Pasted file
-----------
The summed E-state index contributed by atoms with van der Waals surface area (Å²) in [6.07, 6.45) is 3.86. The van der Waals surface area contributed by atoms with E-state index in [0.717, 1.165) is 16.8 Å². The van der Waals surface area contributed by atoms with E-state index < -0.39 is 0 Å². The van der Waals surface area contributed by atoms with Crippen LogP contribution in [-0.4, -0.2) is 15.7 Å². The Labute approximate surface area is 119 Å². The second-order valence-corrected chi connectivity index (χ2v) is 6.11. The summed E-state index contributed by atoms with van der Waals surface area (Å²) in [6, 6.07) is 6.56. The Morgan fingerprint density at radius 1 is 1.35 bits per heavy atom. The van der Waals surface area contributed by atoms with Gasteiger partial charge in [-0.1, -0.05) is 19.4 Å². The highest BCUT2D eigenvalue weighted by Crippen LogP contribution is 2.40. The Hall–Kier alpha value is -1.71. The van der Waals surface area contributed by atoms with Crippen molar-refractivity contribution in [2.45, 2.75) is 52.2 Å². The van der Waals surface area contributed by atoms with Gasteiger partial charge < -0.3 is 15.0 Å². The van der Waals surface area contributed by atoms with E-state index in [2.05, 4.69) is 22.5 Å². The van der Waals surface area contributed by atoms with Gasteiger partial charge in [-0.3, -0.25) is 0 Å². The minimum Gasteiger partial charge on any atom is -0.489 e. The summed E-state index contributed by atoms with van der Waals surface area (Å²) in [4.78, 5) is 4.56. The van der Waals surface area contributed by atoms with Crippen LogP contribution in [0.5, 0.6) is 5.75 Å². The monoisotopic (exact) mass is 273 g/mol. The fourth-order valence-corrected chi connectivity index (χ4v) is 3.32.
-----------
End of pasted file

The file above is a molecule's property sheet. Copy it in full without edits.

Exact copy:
The summed E-state index contributed by atoms with van der Waals surface area (Å²) in [6.07, 6.45) is 3.86. The van der Waals surface area contributed by atoms with E-state index in [0.717, 1.165) is 16.8 Å². The van der Waals surface area contributed by atoms with E-state index < -0.39 is 0 Å². The van der Waals surface area contributed by atoms with Crippen LogP contribution in [-0.4, -0.2) is 15.7 Å². The Labute approximate surface area is 119 Å². The second-order valence-corrected chi connectivity index (χ2v) is 6.11. The summed E-state index contributed by atoms with van der Waals surface area (Å²) in [6, 6.07) is 6.56. The Morgan fingerprint density at radius 1 is 1.35 bits per heavy atom. The van der Waals surface area contributed by atoms with Gasteiger partial charge in [-0.1, -0.05) is 19.4 Å². The highest BCUT2D eigenvalue weighted by Crippen LogP contribution is 2.40. The Hall–Kier alpha value is -1.71. The van der Waals surface area contributed by atoms with Crippen molar-refractivity contribution in [2.45, 2.75) is 52.2 Å². The van der Waals surface area contributed by atoms with Gasteiger partial charge < -0.3 is 15.0 Å². The van der Waals surface area contributed by atoms with E-state index in [2.05, 4.69) is 22.5 Å². The van der Waals surface area contributed by atoms with Gasteiger partial charge in [-0.3, -0.25) is 0 Å². The minimum Gasteiger partial charge on any atom is -0.489 e. The summed E-state index contributed by atoms with van der Waals surface area (Å²) in [4.78, 5) is 4.56. The van der Waals surface area contributed by atoms with Crippen LogP contribution in [0.5, 0.6) is 5.75 Å². The monoisotopic (exact) mass is 273 g/mol. The fourth-order valence-corrected chi connectivity index (χ4v) is 3.32.